In this article, I explore the potential for people with disabilities to conduct research about disability in education. Drawing upon Rasmussen (2006), I consider whether merely sharing one aspect of identity with participants is enough to gain an emic (insider) perspective when doing research. I argue that not only should we problematize our own identity, but that research should change the researcher’s own identity and that the degree to which research promotes this change is an essential aspect of formal validity of the research. Finally, I propose some practical implications and offer some advice for researchers conducting research on disability.


Queer Theory, Emic Perspective, Disabled Researchers, Non-Disabled Researchers, Validity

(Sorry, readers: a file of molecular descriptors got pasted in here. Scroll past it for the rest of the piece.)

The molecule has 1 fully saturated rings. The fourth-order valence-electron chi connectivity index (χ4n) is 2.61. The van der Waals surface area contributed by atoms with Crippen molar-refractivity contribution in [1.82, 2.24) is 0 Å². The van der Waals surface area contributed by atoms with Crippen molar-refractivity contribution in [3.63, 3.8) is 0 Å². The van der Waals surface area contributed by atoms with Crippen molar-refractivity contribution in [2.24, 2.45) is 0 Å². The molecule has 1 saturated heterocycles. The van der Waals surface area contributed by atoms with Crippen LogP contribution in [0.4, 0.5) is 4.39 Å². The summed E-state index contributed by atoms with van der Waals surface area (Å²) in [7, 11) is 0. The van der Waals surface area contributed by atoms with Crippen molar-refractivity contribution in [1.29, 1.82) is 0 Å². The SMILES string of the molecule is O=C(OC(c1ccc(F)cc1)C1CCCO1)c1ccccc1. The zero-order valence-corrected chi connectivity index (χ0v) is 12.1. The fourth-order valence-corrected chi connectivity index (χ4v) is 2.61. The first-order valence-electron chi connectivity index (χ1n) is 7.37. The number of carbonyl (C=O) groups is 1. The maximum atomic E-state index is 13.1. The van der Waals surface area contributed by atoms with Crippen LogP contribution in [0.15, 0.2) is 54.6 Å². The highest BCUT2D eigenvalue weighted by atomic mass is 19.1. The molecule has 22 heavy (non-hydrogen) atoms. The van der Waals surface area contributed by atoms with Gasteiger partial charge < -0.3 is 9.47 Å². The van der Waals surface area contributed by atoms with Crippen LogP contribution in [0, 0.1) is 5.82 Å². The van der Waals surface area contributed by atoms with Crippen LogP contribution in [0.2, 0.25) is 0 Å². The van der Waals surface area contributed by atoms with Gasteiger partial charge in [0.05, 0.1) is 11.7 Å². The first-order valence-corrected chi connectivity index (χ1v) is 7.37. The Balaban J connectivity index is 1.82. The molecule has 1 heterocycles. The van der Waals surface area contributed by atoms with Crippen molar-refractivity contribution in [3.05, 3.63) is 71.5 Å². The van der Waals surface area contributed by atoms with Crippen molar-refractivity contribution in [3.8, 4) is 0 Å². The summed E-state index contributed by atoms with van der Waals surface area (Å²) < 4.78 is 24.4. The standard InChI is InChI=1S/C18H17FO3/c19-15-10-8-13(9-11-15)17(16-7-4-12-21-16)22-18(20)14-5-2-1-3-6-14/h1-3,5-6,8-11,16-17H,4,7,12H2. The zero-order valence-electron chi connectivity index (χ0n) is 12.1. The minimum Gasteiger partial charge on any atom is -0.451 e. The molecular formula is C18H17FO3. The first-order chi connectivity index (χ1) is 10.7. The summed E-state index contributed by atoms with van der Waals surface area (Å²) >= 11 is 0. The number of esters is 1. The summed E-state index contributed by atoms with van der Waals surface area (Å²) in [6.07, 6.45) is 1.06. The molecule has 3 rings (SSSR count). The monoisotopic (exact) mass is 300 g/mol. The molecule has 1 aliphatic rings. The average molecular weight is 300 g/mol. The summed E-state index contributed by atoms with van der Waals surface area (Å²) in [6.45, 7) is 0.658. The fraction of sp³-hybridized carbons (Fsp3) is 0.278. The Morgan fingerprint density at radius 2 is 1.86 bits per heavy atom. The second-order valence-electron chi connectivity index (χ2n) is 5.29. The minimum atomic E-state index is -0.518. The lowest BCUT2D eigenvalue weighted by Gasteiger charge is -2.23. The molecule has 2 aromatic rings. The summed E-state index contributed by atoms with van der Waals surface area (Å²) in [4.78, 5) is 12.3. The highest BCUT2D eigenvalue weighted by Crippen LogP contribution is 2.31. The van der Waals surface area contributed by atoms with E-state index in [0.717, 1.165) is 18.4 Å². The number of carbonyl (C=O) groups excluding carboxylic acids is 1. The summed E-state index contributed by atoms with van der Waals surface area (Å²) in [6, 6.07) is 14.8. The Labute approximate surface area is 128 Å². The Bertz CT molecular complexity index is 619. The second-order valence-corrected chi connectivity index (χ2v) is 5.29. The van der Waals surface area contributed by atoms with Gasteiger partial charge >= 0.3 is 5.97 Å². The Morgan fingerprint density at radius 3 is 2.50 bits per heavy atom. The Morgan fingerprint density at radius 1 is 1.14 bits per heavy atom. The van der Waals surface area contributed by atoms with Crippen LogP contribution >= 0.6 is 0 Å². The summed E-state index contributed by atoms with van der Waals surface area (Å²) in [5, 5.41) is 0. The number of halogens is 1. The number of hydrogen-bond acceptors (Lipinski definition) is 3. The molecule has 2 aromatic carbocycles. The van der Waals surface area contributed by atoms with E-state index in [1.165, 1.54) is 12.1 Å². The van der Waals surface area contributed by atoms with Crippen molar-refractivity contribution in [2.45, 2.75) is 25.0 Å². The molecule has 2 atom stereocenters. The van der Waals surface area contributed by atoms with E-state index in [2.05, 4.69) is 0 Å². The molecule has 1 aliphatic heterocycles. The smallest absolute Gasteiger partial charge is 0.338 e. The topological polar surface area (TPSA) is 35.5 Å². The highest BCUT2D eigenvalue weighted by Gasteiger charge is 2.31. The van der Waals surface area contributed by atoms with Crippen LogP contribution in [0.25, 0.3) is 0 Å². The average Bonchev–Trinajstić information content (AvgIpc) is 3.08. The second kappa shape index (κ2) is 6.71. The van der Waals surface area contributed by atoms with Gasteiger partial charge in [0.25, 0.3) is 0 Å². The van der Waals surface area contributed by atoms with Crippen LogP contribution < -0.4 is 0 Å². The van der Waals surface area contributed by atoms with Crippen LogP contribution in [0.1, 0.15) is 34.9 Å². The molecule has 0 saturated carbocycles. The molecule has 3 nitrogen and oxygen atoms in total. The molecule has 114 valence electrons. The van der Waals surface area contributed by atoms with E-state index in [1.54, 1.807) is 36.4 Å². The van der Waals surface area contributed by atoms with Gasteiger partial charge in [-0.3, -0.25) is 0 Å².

Author Bio(s)

James Sheldon is a doctoral student in the Math and Science Focus of the Teaching and Teacher Education Program in the Department of Teaching, Learning, and Sociocultural Studies at the University of Arizona. His research interests include: qualitative methodology; queer theory; collaborative groupwork; and disability studies in education. He has worked in the field of education for over a decade and has been doing research in the area of learning disability for the past six years. He has a recently released chapter that offers a queer interpretation of collaborative groupwork: “Versatile,” which is in the edited volume, Critical Concepts in Queer Studies and Education: An International Guide for the Twenty-First Century. Correspondence regarding this article can be addressed directly to: jsheldon@email.arizona.edu.


I would like to thank Kai Rands for their extensive feedback on drafts of this article. I would also like to thank Marcy Wood for her detailed commentary and suggestions throughout the process. Finally, I would like to thank the students of the Collaborative Writing Groups seminar in Spring 2016 for their feedback on an early draft of this article.

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